If you're a fan of NBC's Saturday Night Live, then you know that an SNL season finale can be a rough one because it's "That Last Show" before another summer of specualtion gets underway about who will/won't be returning & who's joining the cast. That's usually when we get at least one shitty "Saturday Night 'Dead'" headline from an unoriginal headline writer. But this weekend's season finale (hosted by Natasha Lyonne with musical guest Japanese Breakfast) was quite a bit different. Along with bucking the tradition of ending the season with an experienced host (though you couldn't tell, with Lyonne bringing a level of fun & excitement to the stage that was infectious), SNL viewers were already given the heads up that Pete Davidson, Aidy Bryant, Kate McKinnon, and Kyle Mooney would be departing after the end of the season in what could be the beginning of one of the largest cast-turnovers in quite some time. So with that said, props go out to Lyonne, Japanese Breakfast, and the cast & crew for pulling off an excellent season-ender even in the face of having to say goodbye… to the season and to some beloved member of the SNL family.
Between "Weekend Update"; Davidson, Bryant, McKinnon, & Mooney's "goodbye" sketches, and Japanese Breakfast tearing up the stage, there was already enough in play to earn the season finale top honors. But putting those aside, there were three additional sketches that stood out- each showcasing what the host had to offer. In "After High School," Andrew Dismukes' high school student narrates what became of his classmates. Without spoiling anything? You should probably keep away from Rachel Finnster (Lyonne) as much as possible. Following that, Lyonne plays an announcer during a "'50s Baseball Broadcast" who suffers from the side effects of his new "cold medicine" while live on the air. That new medication? Let's just say it rhymes with "methamphetamine" (with bonus props to Mikey Day with how he portrayed the frustrated straight man in the joke). And then we wrap this trifecta up with a "PSA" that drives home the point that anyone in this country who meets the basic requirements can vote. Anyone. Literally anyone. If this doesn't sober up folks to get out & vote down the "stupids" then I don't know what will.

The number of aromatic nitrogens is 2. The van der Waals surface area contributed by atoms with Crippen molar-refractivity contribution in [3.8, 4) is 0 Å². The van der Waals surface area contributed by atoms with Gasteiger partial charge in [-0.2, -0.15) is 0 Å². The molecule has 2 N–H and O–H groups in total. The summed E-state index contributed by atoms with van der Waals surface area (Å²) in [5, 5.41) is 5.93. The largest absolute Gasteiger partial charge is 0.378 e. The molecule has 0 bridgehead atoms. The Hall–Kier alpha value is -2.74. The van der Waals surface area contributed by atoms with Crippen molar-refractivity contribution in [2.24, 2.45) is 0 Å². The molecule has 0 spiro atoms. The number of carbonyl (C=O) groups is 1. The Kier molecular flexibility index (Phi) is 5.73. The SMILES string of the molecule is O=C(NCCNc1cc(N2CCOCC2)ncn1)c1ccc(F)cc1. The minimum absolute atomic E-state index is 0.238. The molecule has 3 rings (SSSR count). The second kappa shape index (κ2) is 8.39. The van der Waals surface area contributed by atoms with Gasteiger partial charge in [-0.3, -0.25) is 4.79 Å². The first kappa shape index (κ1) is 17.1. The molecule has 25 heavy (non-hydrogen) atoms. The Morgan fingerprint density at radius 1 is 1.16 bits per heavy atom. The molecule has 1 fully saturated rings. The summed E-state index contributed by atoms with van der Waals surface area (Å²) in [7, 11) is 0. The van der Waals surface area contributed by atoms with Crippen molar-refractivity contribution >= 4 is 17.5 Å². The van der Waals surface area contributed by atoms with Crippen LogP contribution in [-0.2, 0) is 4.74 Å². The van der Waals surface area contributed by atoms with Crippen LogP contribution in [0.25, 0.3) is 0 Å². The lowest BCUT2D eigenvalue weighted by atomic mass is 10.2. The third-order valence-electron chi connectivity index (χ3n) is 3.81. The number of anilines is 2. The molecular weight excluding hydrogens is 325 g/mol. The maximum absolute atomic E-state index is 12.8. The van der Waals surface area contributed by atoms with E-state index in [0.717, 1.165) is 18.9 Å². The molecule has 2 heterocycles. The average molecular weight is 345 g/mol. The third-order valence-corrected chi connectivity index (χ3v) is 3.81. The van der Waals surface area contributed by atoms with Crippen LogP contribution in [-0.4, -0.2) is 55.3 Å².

In the cold open "Final Encounter," McKinnon's Colleen Rafferty makes one final return, being questioned at the Pentagon alongside Lyonne & Cecily Strong by Bryant & Mikey Day's agents before volunteering to go away with her alien abductors- but not before McKinnon shared some sweet, tender & thinly-veiled words at the end (though McKinnon does reappear near the end of the show in the "Women's Commercial" sketch to join Mooney for his "goodbye" sketch):
During "Weekend Update", Bryant and Bowen Yang's Trend Forecasters joined Michael Che at the desk to offer a final round of what's in & what's out before an especially touching exchange at the end. And appearing as himself, Davidson joined Colin Jost at the desk to cover a wide range of topics (including FOX "News" talking head Tucker Carlson being a hypocrite about making fun of Rep. Dan Crenshaw and Will Smith slapping Chris Rock), before saving his most heartfelt word for SNL creator Lorne Michael and the show for always being there for him even during the rough times (and major props for the "Harry Potter" reference).
When they were't serving as unofficial "hosts" for two of the show's main players' goodbyes, Jost & Che continued going for the headlines' throats with "Weekend Update." And once again, Jost & Che prove why they're never not funny… it just takes the audience awhile to catch up. And they usually do even if it's with a groan (a reaction that the duo almost appears to prefer. And topics were particularly all over the map for the finale, from Taylor Swift delivering a college commencement address and a woman being saved from a mountain lion attack by her dog to reports of black market baby formula, Trump's upcoming comma-loving, perioid-hating new book, and Arby's manager arrested for things you don't want going on in or around an Arby's, and a ton more. And then we were treated to the return of Alex Moffat's Guy Who Just Bought a Boat, offering romantic travel trips while Moffat won gold by sticking one lingusitic gymnastic landing after the other:
And we can officially add Japanese Breakfast to the list of musical guests on this season of Saturday Night Live who I'm going to be listening a lot more to, with Saturday night bringing lives performances of "Be Sweet" and "Paprika":